Significant audit restructuring experience


Accounting firm EY is considering a voluntary spin-off of its global audit and advisory business. This is an astonishing about-face, given the Big Four’s unwavering public opposition to structural reform. Splitting audit or consulting units of companies so that they are completely separate companies is, as the Financial Times has written, the most risky, disruptive and expensive of the remedies suggested for conflicting management. interests of the sector. Still, if EY can pull off structural reform against all odds, it could pay off big.

Reform is certainly needed to improve audit quality, to stimulate competition between auditors, to quell the conflicts that can proliferate in multidisciplinary firms and, ultimately, to avoid the bankruptcies of companies, such as Wirecard (which has been audited by EY).

Auditors challenge management; consultants help him. Proponents of structural reform argue that professional services firms can never properly align these two competing philosophies under one roof, especially when auditing is often the poor cousin of more lucrative consulting work.

It is too early to pass firm judgment on EY’s plans. The precise nature of a split is still being worked out. It is likely that the audit would remain a partnership while EY would place the advisory business under separate ownership, possibly through a public listing or sale of a stake. National EY member firms around the world should vote on such a radical change. That would be no small electoral feat: EY currently has 312,000 employees, including nearly 13,000 partners, operating in more than 150 countries.

Regulatory approval in these different countries could not be taken for granted. Structural separation by itself does not guarantee better audits – as the Big Four have argued. They argued that smaller audit firms could become too dependent on large corporate clients. However, coupled with other reforms – such as mandatory rotation – dependency can be mitigated.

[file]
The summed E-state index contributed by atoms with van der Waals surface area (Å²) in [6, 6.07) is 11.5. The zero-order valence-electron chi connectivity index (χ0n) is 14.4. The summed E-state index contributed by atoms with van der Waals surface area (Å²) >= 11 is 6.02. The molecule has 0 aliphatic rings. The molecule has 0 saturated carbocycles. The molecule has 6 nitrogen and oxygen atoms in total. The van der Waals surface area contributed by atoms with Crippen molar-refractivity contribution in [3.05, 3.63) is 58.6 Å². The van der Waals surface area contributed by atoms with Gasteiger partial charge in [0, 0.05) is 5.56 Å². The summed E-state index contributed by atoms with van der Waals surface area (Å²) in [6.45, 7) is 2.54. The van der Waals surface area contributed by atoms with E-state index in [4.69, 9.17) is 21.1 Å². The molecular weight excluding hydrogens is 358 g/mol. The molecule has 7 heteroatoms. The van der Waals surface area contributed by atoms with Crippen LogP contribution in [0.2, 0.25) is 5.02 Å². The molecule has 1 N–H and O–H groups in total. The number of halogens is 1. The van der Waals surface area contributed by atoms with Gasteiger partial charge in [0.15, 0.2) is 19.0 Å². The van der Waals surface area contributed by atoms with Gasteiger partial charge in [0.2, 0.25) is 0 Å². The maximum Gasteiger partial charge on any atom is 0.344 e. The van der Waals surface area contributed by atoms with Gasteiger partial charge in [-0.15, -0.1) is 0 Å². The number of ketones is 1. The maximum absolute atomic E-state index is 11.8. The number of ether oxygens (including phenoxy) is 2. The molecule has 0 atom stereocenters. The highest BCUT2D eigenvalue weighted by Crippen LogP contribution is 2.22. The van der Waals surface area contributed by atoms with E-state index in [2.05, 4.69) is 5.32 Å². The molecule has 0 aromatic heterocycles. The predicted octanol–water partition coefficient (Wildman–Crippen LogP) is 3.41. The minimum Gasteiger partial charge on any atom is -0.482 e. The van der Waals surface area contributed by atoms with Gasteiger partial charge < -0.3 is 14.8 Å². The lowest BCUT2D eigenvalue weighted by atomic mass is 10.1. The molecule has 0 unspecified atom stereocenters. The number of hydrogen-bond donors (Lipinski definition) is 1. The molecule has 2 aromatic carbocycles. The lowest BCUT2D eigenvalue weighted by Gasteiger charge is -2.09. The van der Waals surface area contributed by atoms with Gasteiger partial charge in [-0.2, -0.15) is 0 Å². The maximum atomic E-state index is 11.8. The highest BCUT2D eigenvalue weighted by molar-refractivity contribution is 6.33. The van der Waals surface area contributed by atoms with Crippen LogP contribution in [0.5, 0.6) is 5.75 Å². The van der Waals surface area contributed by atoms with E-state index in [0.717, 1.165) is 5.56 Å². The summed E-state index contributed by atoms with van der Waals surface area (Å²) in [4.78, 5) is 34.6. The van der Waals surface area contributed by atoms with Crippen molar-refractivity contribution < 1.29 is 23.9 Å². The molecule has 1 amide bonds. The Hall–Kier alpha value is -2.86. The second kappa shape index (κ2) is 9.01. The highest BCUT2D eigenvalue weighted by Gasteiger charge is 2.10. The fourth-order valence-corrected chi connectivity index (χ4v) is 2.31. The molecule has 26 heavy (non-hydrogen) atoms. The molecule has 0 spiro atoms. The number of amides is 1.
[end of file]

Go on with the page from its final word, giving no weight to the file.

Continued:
Companies also argued that abandoning consultancy work would hamper the recruitment of the best graduates or specialists. They often sign up for auditing as relays before moving on to better paid advice. A simple solution could be to increase the salaries of auditors. Companies counter that higher wages mean higher fees charged to customers. If it leads to better audits, maybe that’s a price to pay.

Meanwhile, over the whole fiscal year looms the possibility that if the EY plan fails, the Big Four could still shrink to three. This would aggravate, not alleviate, the problems of dependency, poor quality and lack of competition.

Despite these questions, EY deserves praise for trying to get ahead of the problem, and to understand it must try to implement a split on a global scale. His plan puts pressure on rivals PwC Deloitte and KPMG to follow suit – or explain to regulators and clients why they can’t. Also, contingency planning for a split makes sense in case governments and regulators force the issue.

EY’s plans go beyond the operational separation mooted by the UK, which will release its latest audit overhaul announcement on Tuesday but has dragged its feet on legislating change. The European Commission has promised proposals by the end of 2022. EY could focus on the United States, which caused the last major overhaul of accountancy firms after the Enron bankruptcy in 2001. The Securities and Exchange Commission would concerned about the growth of business consultancy work. with respect to the audit, and indicated that it will examine the conflicts of interest and the independence of the auditors. A review is in progress. EY may simply feel that leading and influencing change is better than fighting it.


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